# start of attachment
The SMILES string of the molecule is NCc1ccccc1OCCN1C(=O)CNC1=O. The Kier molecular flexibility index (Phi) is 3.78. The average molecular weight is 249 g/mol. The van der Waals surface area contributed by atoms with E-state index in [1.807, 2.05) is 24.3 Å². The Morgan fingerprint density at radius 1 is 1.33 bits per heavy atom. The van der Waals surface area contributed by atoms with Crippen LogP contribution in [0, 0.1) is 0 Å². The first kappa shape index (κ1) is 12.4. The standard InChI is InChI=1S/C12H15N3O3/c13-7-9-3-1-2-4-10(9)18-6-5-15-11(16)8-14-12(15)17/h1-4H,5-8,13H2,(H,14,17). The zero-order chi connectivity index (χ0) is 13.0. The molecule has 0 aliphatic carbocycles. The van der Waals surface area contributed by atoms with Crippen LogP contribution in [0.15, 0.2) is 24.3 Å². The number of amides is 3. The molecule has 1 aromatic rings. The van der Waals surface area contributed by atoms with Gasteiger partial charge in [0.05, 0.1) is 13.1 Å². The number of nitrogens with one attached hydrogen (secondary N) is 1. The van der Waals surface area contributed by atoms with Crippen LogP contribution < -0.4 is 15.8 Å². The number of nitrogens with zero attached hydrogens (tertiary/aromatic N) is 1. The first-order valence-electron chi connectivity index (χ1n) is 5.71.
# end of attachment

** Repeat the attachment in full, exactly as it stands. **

The SMILES string of the molecule is NCc1ccccc1OCCN1C(=O)CNC1=O. The Kier molecular flexibility index (Phi) is 3.78. The average molecular weight is 249 g/mol. The van der Waals surface area contributed by atoms with E-state index in [1.807, 2.05) is 24.3 Å². The Morgan fingerprint density at radius 1 is 1.33 bits per heavy atom. The van der Waals surface area contributed by atoms with Crippen LogP contribution in [0, 0.1) is 0 Å². The first kappa shape index (κ1) is 12.4. The standard InChI is InChI=1S/C12H15N3O3/c13-7-9-3-1-2-4-10(9)18-6-5-15-11(16)8-14-12(15)17/h1-4H,5-8,13H2,(H,14,17). The zero-order chi connectivity index (χ0) is 13.0. The molecule has 0 aliphatic carbocycles. The van der Waals surface area contributed by atoms with Crippen LogP contribution in [0.15, 0.2) is 24.3 Å². The number of amides is 3. The molecule has 1 aromatic rings. The van der Waals surface area contributed by atoms with Gasteiger partial charge in [0.05, 0.1) is 13.1 Å². The number of nitrogens with one attached hydrogen (secondary N) is 1. The van der Waals surface area contributed by atoms with Crippen LogP contribution < -0.4 is 15.8 Å². The number of nitrogens with zero attached hydrogens (tertiary/aromatic N) is 1. The first-order valence-electron chi connectivity index (χ1n) is 5.71.